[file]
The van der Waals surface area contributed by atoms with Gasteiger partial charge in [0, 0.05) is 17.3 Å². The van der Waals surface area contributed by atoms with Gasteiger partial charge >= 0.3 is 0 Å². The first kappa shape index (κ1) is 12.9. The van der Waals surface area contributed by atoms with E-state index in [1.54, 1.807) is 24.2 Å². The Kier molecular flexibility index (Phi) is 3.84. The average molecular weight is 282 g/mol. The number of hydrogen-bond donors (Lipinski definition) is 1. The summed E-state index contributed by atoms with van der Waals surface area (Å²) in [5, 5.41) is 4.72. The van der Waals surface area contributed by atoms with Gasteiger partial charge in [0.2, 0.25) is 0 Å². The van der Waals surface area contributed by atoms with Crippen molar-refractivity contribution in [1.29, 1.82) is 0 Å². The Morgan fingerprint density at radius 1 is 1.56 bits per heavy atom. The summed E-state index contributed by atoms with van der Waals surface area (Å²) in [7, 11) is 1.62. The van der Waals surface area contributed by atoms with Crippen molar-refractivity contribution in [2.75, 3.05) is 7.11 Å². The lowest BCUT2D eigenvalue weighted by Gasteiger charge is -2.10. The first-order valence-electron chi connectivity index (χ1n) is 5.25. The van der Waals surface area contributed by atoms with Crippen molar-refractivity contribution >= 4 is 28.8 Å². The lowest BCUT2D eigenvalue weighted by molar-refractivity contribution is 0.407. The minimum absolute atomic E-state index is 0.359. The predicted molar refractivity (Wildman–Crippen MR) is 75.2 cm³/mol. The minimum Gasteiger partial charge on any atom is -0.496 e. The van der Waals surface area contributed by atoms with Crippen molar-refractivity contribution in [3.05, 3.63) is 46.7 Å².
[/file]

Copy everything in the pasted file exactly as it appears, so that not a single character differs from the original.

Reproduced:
The van der Waals surface area contributed by atoms with Gasteiger partial charge in [0, 0.05) is 17.3 Å². The van der Waals surface area contributed by atoms with Gasteiger partial charge >= 0.3 is 0 Å². The first kappa shape index (κ1) is 12.9. The van der Waals surface area contributed by atoms with E-state index in [1.54, 1.807) is 24.2 Å². The Kier molecular flexibility index (Phi) is 3.84. The average molecular weight is 282 g/mol. The number of hydrogen-bond donors (Lipinski definition) is 1. The summed E-state index contributed by atoms with van der Waals surface area (Å²) in [5, 5.41) is 4.72. The van der Waals surface area contributed by atoms with Gasteiger partial charge in [0.2, 0.25) is 0 Å². The van der Waals surface area contributed by atoms with Crippen molar-refractivity contribution in [1.29, 1.82) is 0 Å². The Morgan fingerprint density at radius 1 is 1.56 bits per heavy atom. The summed E-state index contributed by atoms with van der Waals surface area (Å²) in [7, 11) is 1.62. The van der Waals surface area contributed by atoms with Crippen molar-refractivity contribution in [2.75, 3.05) is 7.11 Å². The lowest BCUT2D eigenvalue weighted by Gasteiger charge is -2.10. The first-order valence-electron chi connectivity index (χ1n) is 5.25. The van der Waals surface area contributed by atoms with Crippen molar-refractivity contribution >= 4 is 28.8 Å². The lowest BCUT2D eigenvalue weighted by molar-refractivity contribution is 0.407. The minimum absolute atomic E-state index is 0.359. The predicted molar refractivity (Wildman–Crippen MR) is 75.2 cm³/mol. The minimum Gasteiger partial charge on any atom is -0.496 e. The van der Waals surface area contributed by atoms with Crippen molar-refractivity contribution in [3.05, 3.63) is 46.7 Å².